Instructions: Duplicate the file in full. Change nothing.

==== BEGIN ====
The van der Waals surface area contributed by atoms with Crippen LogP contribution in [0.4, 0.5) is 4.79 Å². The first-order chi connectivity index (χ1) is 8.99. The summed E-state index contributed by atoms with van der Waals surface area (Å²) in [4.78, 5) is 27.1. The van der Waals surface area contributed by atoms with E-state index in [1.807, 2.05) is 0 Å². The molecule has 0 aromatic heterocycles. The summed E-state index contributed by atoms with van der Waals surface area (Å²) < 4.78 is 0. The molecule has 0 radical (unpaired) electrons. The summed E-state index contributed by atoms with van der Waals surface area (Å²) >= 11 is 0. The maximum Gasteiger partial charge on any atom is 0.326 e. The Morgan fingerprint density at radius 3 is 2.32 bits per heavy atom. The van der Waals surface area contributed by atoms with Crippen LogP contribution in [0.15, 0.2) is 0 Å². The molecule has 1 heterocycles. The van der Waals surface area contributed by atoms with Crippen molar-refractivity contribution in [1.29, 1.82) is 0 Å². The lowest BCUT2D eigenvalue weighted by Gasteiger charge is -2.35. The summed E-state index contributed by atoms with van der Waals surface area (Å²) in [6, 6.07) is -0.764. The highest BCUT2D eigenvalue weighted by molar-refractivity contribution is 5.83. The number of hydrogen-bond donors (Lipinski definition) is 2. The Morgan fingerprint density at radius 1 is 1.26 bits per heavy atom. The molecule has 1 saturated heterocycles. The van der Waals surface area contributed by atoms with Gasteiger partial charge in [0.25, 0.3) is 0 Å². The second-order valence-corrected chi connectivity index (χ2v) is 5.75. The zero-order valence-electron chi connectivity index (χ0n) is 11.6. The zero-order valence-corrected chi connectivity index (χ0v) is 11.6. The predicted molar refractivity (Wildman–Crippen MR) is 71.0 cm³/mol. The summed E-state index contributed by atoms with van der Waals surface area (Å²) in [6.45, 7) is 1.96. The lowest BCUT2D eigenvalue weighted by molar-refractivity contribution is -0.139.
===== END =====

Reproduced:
The van der Waals surface area contributed by atoms with Crippen LogP contribution in [0.4, 0.5) is 4.79 Å². The first-order chi connectivity index (χ1) is 8.99. The summed E-state index contributed by atoms with van der Waals surface area (Å²) in [4.78, 5) is 27.1. The van der Waals surface area contributed by atoms with E-state index in [1.807, 2.05) is 0 Å². The molecule has 0 aromatic heterocycles. The summed E-state index contributed by atoms with van der Waals surface area (Å²) < 4.78 is 0. The molecule has 0 radical (unpaired) electrons. The summed E-state index contributed by atoms with van der Waals surface area (Å²) >= 11 is 0. The maximum Gasteiger partial charge on any atom is 0.326 e. The Morgan fingerprint density at radius 3 is 2.32 bits per heavy atom. The van der Waals surface area contributed by atoms with Crippen LogP contribution in [0.15, 0.2) is 0 Å². The molecule has 1 heterocycles. The van der Waals surface area contributed by atoms with Crippen molar-refractivity contribution in [1.29, 1.82) is 0 Å². The lowest BCUT2D eigenvalue weighted by Gasteiger charge is -2.35. The summed E-state index contributed by atoms with van der Waals surface area (Å²) in [6, 6.07) is -0.764. The highest BCUT2D eigenvalue weighted by molar-refractivity contribution is 5.83. The number of hydrogen-bond donors (Lipinski definition) is 2. The Morgan fingerprint density at radius 1 is 1.26 bits per heavy atom. The molecule has 1 saturated heterocycles. The van der Waals surface area contributed by atoms with Gasteiger partial charge in [0.25, 0.3) is 0 Å². The second-order valence-corrected chi connectivity index (χ2v) is 5.75. The zero-order valence-electron chi connectivity index (χ0n) is 11.6. The zero-order valence-corrected chi connectivity index (χ0v) is 11.6. The predicted molar refractivity (Wildman–Crippen MR) is 71.0 cm³/mol. The summed E-state index contributed by atoms with van der Waals surface area (Å²) in [6.45, 7) is 1.96. The lowest BCUT2D eigenvalue weighted by molar-refractivity contribution is -0.139.